Participatory politics: what will the 1922 Committee decide at the Conservative Convention, March 2018?
As Gary Younge wrote:
“Corbyn emerged in the wake of a global financial crisis, in a country rocked by the phone hacking scandal, the MPs’ expenses scandal and Operation Yewtree. His ascendancy represents a desire for a more participatory, bottom-up kind of politics that takes on not only the Tories in parliament, but inequality in the economy, unfairness in society and power where it has not previously been held to account”.
Though title-trouncing Labour’s ‘hard left’ whom the Times’ Lucy Fisher alleges are forcing out so-called ‘moderates’ (aka New Labour Blairites) in a ‘purge’ she does at least present the truly democratic approach actually being taken:
“A Labour Party spokesman said: ‘Labour members select their candidates by democratic processes as laid out in the rule book. We do not comment on individual selections.’ A spokesman for Momentum told The Times: ‘We think it’s fantastic that hundreds of thousands of people new to politics have felt so inspired that they’ve joined the Labour Party. We should trust local members to be the best judge of who should represent their community”.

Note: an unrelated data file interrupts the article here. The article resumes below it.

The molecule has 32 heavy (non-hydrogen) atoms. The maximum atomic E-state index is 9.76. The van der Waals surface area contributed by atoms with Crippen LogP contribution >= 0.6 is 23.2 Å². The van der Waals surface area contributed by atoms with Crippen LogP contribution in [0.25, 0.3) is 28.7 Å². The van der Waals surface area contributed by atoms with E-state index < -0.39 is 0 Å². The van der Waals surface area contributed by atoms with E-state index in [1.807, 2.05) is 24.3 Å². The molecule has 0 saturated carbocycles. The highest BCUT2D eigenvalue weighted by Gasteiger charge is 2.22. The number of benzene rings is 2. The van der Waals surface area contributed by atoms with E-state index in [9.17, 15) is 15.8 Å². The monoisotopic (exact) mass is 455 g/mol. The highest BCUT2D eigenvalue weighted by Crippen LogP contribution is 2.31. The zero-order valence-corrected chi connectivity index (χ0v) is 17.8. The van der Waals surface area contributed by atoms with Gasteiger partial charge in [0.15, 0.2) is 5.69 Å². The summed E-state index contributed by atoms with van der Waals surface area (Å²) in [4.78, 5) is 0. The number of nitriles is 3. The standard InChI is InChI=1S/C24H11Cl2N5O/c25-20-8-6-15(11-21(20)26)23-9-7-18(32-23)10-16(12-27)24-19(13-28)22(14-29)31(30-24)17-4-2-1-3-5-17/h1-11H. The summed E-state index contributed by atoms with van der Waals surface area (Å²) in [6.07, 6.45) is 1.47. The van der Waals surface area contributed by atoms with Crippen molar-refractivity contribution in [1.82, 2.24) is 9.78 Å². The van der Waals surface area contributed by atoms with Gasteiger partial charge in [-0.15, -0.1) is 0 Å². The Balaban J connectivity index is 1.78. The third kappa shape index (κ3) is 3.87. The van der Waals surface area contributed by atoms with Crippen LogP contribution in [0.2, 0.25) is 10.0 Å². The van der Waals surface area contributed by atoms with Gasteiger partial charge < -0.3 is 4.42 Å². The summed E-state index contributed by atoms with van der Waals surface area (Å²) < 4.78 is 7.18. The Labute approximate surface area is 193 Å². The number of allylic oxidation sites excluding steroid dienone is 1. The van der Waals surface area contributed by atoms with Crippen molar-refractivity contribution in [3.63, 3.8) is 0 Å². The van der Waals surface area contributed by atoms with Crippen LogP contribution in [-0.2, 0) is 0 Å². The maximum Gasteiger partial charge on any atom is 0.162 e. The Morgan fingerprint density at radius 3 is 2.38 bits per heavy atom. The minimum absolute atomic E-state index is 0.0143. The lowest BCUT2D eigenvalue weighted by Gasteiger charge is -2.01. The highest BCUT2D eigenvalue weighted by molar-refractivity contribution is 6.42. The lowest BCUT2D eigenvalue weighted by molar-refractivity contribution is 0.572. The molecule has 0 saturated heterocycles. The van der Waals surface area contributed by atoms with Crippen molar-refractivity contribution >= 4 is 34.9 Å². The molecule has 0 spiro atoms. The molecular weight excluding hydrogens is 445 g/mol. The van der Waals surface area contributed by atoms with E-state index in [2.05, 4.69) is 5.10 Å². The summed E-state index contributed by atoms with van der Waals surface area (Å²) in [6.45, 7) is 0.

Times reader James comments: “We seem to be living in a parallel universe where the party that is open to all to join, all members have a vote to choose local candidates and party leader is being regularly criticised for being oppressive”.
David Hencke reports that on November 25 the Conservative Party held a convention in Birmingham attended by 100 invited people which rewrote sections of the party’s constitution.
The document was sent out by Rob Semple chairman of the Conservative Convention and deputy chairman of the Conservative Party Board (above, with Theresa May). The Draft Proposed Rule Changes for discussion at a meeting of the National Conservative Convention on 25 November 2017 included plans to:
- rewrite the party constitution to remove references to constituencies altogether;
- limit the right of local associations to choose their own candidates;
- scrap the annual meeting of the Conservative Convention where people could listen and vote for candidates for top posts and
- use on-line voting for all top posts in the party.
Will final approval be given for these changes in the Conservative Party constitution at a meeting of the 1922 Committee (the Commons parliamentary group of the Conservative Party) at the March 2018 meeting of the Conservative Convention in Westminster?
If so, as David Hencke comments, “the contrast could not be much starker. Labour will go into the next general election as a mass movement with a mass membership who can influence policy and decide on who stands for Parliament, the police and the local council”.